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Lesson Plans


Even more on elementary generalists and art specialists

[ Thread ][ Subject ][ Author ][ Date ]
Elizabeth Paul (epaul)
Tue, 21 Jan 1997 16:21:15 -0600


Hi, Rosa--
Thanks for joining in. I do believe we need art specialists in elem schools,
really I do!, but I want to play devil's advocate here for a moment drawing
on what you wrote (and a few others before you -- I'm not trying to pick on
you): "...we must still fight for the right of every elementary school
student to have a "real" art teacher to teach art as a subject just like
reading, writing, math and science..." That's a difficult argument to
defend, I think, because in the U.S. reading, writing, math, and science are
not taught by specialists but by very real generalists. Those are the sorts
of arguments I would like to caution those advocating for the place of art
specialists in the schools from using, because I find it's an easy argument
to shoot down by those not already believing in the importance of art education.

On a related note, math is very different from teaching reading which is
very different from teaching science which is very different from teaching
social studies/history, etc. My point being most subjects required to be
taught by the general classroom teacher require different knowledge bases
and different methodologies, to some extent anyway, from one another. So why
not art? I agree whole-heartedly with you that preservice training for gen
ed teachers in the art is sorely inadequate. In fact, I think much
preservice training in California in general is inadequate but that's a
whole 'nother topic.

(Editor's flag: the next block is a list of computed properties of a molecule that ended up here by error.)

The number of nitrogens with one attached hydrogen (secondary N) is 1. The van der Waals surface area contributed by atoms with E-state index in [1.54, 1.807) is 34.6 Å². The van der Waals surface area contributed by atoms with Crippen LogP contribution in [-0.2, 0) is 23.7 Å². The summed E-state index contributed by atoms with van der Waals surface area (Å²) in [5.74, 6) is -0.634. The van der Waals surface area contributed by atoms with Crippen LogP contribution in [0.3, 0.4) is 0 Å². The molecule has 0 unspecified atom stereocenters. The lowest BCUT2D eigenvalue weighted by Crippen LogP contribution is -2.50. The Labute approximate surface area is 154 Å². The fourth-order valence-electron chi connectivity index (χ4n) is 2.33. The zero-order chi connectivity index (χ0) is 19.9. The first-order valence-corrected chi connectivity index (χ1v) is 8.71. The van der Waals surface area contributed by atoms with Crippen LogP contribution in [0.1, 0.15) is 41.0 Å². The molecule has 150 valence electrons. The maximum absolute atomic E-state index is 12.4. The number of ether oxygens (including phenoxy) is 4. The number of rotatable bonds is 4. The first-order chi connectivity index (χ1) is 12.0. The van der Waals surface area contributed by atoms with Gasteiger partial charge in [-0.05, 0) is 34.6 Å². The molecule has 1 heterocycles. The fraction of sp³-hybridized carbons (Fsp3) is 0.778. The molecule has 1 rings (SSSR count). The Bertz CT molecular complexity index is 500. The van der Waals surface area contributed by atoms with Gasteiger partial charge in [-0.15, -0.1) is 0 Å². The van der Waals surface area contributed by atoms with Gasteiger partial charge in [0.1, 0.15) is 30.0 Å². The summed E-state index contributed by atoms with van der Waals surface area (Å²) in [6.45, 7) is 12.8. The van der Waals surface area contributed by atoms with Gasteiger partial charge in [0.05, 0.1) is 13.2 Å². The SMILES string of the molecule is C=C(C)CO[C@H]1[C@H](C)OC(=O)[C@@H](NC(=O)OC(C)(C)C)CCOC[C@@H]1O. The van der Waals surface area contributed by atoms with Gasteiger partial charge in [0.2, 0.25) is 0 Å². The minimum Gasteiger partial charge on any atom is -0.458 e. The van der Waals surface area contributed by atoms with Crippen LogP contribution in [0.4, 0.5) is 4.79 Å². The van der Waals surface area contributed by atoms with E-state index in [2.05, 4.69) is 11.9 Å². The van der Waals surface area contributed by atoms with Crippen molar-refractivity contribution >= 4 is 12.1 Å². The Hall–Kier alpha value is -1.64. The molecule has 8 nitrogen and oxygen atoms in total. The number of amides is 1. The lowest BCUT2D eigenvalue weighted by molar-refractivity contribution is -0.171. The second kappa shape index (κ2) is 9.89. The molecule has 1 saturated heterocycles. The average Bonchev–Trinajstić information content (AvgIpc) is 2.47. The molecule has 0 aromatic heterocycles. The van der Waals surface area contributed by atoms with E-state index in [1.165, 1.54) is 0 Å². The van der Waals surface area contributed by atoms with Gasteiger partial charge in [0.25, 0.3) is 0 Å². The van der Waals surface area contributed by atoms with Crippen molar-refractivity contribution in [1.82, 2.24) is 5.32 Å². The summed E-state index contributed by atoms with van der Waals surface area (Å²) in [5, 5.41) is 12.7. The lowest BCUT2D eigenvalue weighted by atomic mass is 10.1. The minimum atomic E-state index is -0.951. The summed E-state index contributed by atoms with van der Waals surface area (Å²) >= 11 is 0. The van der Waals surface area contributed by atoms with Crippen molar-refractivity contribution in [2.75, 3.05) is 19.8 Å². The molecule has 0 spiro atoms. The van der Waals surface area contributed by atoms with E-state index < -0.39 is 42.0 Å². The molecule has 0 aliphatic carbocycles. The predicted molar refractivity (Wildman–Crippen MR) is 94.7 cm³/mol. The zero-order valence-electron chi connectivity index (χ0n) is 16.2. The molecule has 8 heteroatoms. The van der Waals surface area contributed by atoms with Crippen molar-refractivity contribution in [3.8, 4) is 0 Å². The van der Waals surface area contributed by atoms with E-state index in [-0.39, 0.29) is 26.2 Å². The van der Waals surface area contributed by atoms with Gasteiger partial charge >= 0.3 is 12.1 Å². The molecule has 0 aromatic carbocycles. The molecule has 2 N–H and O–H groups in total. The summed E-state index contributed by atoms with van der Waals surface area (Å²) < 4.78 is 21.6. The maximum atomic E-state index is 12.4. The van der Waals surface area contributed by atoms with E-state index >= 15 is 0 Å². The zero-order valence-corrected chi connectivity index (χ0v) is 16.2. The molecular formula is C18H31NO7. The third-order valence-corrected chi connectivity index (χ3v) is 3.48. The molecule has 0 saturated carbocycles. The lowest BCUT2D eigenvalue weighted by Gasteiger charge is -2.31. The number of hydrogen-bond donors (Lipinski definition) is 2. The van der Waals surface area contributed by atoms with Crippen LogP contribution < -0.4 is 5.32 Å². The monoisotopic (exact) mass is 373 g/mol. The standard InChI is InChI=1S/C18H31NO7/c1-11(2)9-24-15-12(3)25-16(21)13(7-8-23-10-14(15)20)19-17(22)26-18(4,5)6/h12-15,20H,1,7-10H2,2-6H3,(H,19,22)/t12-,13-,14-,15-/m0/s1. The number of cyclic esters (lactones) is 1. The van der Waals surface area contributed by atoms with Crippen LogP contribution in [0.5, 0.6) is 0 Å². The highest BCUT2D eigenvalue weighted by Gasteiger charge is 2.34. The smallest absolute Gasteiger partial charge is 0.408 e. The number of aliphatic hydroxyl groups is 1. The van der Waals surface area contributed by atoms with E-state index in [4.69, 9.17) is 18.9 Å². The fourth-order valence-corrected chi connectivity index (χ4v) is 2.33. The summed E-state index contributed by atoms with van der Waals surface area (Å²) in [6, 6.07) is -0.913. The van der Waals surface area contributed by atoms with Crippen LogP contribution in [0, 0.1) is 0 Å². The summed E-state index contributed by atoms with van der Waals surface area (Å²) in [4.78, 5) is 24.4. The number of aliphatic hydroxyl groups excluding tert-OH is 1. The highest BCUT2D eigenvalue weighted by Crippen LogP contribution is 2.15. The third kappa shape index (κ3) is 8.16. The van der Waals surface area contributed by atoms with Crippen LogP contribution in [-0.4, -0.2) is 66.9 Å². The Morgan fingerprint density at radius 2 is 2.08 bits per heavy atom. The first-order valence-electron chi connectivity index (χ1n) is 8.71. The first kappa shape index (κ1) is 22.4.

And I definitely support your statement that the arts need more than two
hours a week! Much more.

So, continuing with my devil's advocate role, over the last couple of days
we've talked about having ideal situations (i.e., having art specialists)
and how to get there, but here's a reality-based question for those of you
adamant about general classroom teachers not teaching art: California has
more or less eliminated art specialists at the elementary level, sad to say.
But that's the reality here, and probably some other states, and it's not
going to change in the foreseeable future in California -- at least five or
more years, given everything else going on in educ here right now and the
overall conservative climate. So you don't want me teaching art in my
classroom (not me personally necessarily, I hope, but using me as the
figurative general ed teacher) -- that means most students in California
simply won't get any art education until, if they're lucky, middle school or
maybe high school. And then it's probably an elective (I don't really know
for sure) so even that is hit-or-miss. The less the arts are taught, the
less they will be valued because it doesn't build that informed,
art-enthusiastic citizenry.

That's how it looks to me. Again, I think most of us here would agree,
ideally we should have art specialists in the elem schools. But how do you
propose dealing with the reality that I, personally and figuratively, am
facing as a teacher in California?

Thanks! -- Elizabeth P.


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